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Page Title: Specific ATC Departure Instructions
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Climb Gradient Included in the IFR Departure Procedure. In other situations, there will be no climb
gradient published on the SID; however, the SID chart will depict a "Trouble T." In these cases, you
must refer to the IFR Departure Procedures in the front of the approach book to determine the
minimum climb gradient for the runway used.
"Will ATC Clear Me To Fly a SID?" If ATC wants you to fly a SID, it will normally be included in your
clearance. The controller will state the SID name, the current number and the SID transition name after the
phrase "Cleared to (destination) airport" and prior to the phrase, "then as filed," for ALL departure
clearances when the SID or SID transition is to be flown. Controllers may omit the departure control
frequency if a SID has or will be assigned and the departure control frequency is published on the SID.
Restrictions Not Depicted On the SID. If it is necessary for the controller to assign a crossing altitude that
differs from the SID altitude, the controller should repeat the changed altitude for emphasis. If you are
radar vectored or cleared off an assigned SID, you may consider the SID canceled unless the controller
adds "Expect to resume SID." If ATC reinstates the SID and wishes any restrictions associated with the
SID to still apply, the controller will state: "Comply with restrictions."
CAUTION: When pilots and controllers discuss changes to SIDs, the potential for miscommunication is high. If
there is any question about your clearance, query the controller.
(4) Specific ATC Departure Instructions.
Before beginning our discussion of specific ATC departure instructions, it's important to take note of a few
terms. The first thing you need to know about a radar departure is what the term "radar contact" means. In
plain English, it means the controller sees your aircraft's radar return on his/her scope and he/she has
positively identified you. It's also important to understand what "radar contact" does not mean it does
not mean the controller now has responsibility for your terrain/obstacle clearance. Specifically, here's what
the AIM says: "The term `radar contact,' when used by the controller during departure, should not be
interpreted as relieving pilots of their responsibility to maintain appropriate terrain and obstruction
clearance." The AIM goes on to say "Terrain/obstruction clearance is not provided by ATC until the
controller begins to provide navigational guidance in the form of radar vectors." Even this statement is a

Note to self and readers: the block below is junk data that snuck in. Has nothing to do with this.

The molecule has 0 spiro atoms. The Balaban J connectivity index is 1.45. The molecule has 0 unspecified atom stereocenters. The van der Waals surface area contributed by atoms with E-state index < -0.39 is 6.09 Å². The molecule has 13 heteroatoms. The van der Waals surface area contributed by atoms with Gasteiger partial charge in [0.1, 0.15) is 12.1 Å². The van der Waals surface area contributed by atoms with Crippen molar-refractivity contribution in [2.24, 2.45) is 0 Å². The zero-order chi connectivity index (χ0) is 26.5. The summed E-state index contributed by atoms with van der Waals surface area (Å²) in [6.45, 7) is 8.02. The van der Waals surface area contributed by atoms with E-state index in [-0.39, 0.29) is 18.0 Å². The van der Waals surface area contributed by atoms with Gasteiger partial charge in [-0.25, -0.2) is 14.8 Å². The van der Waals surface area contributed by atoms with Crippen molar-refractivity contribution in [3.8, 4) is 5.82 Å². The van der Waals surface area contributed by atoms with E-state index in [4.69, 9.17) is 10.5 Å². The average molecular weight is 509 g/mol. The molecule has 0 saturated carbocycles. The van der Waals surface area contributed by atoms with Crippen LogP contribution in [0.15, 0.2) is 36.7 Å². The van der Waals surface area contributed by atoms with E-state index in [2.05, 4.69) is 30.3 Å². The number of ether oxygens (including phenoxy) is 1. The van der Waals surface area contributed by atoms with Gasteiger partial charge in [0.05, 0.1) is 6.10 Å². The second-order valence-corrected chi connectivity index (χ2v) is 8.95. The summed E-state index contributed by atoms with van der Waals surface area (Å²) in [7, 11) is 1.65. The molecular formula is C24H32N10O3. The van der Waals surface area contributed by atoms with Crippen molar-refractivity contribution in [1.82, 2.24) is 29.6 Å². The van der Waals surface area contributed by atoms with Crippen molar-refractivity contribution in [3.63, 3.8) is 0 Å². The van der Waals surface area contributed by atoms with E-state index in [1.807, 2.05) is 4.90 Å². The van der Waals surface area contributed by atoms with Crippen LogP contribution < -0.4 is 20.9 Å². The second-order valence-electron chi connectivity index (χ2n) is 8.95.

little misleading; ATC is never solely responsible for your terrain/obstruction clearance. A better way to
describe this relationship would be to say, "ATC does not begin to share responsibility for terrain/obstacle
clearance until the controller begins to provide navigational guidance."
CAUTION: All ATC systems are not created equal. While you may trust an FAA controller nearly 100 percent, the
pilot is always ultimately responsible for terrain/obstacle clearance; be careful who you trust to help you with that
Explanation of the Term "Specific ATC Departure Instructions". In most cases, the term "specific ATC
departure instructions" refers to radar vectors; however, there are some situations when ATC's departure
instructions do not meet the strict definition of a "radar vector." For example, prior to departure, tower
may issue you the following clearance, "Navy 1G411, on departure, turn right heading 360, climb and
maintain 5000'." In this case, technically, this instruction is not a "radar vector" because it is not
"navigational guidance based on the use of radar." Even so, if you are operating in a radar environment,
you are expected to associate departure headings with radar vectors to your planned route of flight.
Although not as common as the example above, there are situations when ATC may give you specific
departure instructions even when radar is not available.
Determining the Required Climb Gradient. Here are two examples. Prior to departure, you receive the
following clearance, "Navy 1G411, on departure, turn right heading 350, climb and maintain 5000'."
Example 1. Let's say you are departing from a runway that meets diverse departure criteria. You may
depart via radar vectors, and a minimum climb gradient of 200 ft/nm will ensure proper obstacle
Example 2. If you receive the same clearance, but you are taking off from a runway with an IFR
departure procedure published, you may follow the departure instructions; however, you must meet or
exceed the published climb gradient specified in the IFR departure procedure.

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